No Deal Reached on Proposal to Provide Greater Proportion of World Bank Assistance Through Grants
International financial leaders meeting this weekend failed to reach a compromise on a U.S. proposal to provide a greater proportion of World Bank assistance to developing nations in the form of grants rather than loans, the AP/Philadelphia Inquirer reports (Crutsinger, AP/Philadelphia Inquirer, 4/22). President Bush in July called on the World Bank to provide up to 50% of its financial assistance to developing nations through direct grants instead of loans for needs such as health care and HIV/AIDS efforts (Kaiser Daily HIV/AIDS Report, 7/18). European nations have opposed this proposal, stating that it would deplete the World Bank's resources if developed nations did not significantly increase their foreign aid contributions (AP/Philadelphia Inquirer, 4/22). U.S. Treasury Secretary Paul O'Neill last week proposed a compromise plan in which 21% of World Bank funding would be allocated through grants, but European nations rejected this proposal, "insisting" that no more than 18% of World Bank funding be grants (Dow Jones Capital Markets Report, 4/21). O'Neill expressed "frustration" that a compromise was not reached, stating that there "had been general agreement" that foreign aid designated for purposes such as fighting HIV/AIDS and boosting education in developing nations should be given in the form of grants. "So I said, 'Fine, how about if we agree all these other categories we've agreed and you take HIV/AIDS grants out of the covered category and you go explain to the world why you want to make them a loan instead of a grant,'" O'Neill said (Somerville, Reuters, 4/18).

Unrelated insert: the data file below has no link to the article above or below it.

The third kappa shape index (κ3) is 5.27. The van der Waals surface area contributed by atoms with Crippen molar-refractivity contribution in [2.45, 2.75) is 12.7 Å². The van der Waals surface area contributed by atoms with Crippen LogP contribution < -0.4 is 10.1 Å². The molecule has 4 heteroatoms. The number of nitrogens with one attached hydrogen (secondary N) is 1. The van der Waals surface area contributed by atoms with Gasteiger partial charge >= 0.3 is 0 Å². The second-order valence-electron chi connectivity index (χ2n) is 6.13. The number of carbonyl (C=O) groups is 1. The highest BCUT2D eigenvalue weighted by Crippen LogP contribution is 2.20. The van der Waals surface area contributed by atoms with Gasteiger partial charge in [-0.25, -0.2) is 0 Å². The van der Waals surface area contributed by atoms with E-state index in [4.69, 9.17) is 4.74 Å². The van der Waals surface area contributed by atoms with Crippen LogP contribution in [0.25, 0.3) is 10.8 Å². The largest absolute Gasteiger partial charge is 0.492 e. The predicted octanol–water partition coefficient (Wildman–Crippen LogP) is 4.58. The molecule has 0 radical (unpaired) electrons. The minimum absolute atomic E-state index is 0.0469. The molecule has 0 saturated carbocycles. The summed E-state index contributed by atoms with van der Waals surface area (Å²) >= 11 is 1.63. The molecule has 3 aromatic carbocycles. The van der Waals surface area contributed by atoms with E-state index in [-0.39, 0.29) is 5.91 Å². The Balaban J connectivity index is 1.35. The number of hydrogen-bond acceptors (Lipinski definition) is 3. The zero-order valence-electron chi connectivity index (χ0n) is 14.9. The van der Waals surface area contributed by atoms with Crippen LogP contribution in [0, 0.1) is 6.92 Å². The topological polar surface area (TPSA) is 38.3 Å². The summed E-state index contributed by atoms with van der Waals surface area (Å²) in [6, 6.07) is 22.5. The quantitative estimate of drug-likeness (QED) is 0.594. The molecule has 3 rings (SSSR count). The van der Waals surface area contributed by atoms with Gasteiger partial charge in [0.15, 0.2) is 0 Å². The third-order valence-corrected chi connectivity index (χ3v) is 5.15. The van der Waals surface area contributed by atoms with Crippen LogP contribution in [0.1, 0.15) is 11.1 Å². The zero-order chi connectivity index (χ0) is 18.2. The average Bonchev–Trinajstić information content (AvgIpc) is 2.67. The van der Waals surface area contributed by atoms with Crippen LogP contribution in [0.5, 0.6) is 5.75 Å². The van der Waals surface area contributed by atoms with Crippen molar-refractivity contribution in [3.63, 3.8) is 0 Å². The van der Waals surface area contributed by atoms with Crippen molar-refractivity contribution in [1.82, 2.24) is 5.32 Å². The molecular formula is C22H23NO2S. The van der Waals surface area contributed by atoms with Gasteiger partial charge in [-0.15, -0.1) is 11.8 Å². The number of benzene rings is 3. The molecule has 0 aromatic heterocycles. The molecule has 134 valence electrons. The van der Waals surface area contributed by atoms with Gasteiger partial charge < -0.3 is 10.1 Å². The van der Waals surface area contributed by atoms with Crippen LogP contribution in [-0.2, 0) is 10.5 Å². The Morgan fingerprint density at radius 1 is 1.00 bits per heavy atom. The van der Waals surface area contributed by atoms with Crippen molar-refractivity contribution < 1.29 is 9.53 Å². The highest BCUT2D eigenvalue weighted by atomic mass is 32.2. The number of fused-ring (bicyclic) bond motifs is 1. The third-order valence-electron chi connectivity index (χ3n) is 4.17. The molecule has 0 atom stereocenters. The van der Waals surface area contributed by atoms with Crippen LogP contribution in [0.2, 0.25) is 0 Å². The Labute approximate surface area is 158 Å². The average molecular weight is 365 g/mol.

The World Bank has said that it would lose $100 billion over the next 40 years if it replaced 50% of its International Development Association loans with grants, but the U.S. General Accounting Office disputes this figure. In a study released last week, the GAO estimated that replacing half of all IDA loans with grants would cost the World Bank less than $15.6 billion, an amount that could be offset by "minimal increases" in contributions by wealthy nations (Dow Jones Capital Market Report, 4/21). The Bush administration last month proposed boosting foreign aid by $10 billion and IDA funding by 18% over fiscal years 2004 to 2006 (AP/Philadelphia Inquirer, 4/22). A number of lawmakers, AIDS groups and African groups have called on international lending institutions to forgive the debts of developing nations, stating that debt reduction would help the countries allocate more funding toward HIV/AIDS and other health initiatives. However, Bush has said that providing grants instead of loans would help developing countries more than debt relief, which he called a "short-term fix" (Kaiser Daily HIV/AIDS Report, 7/18).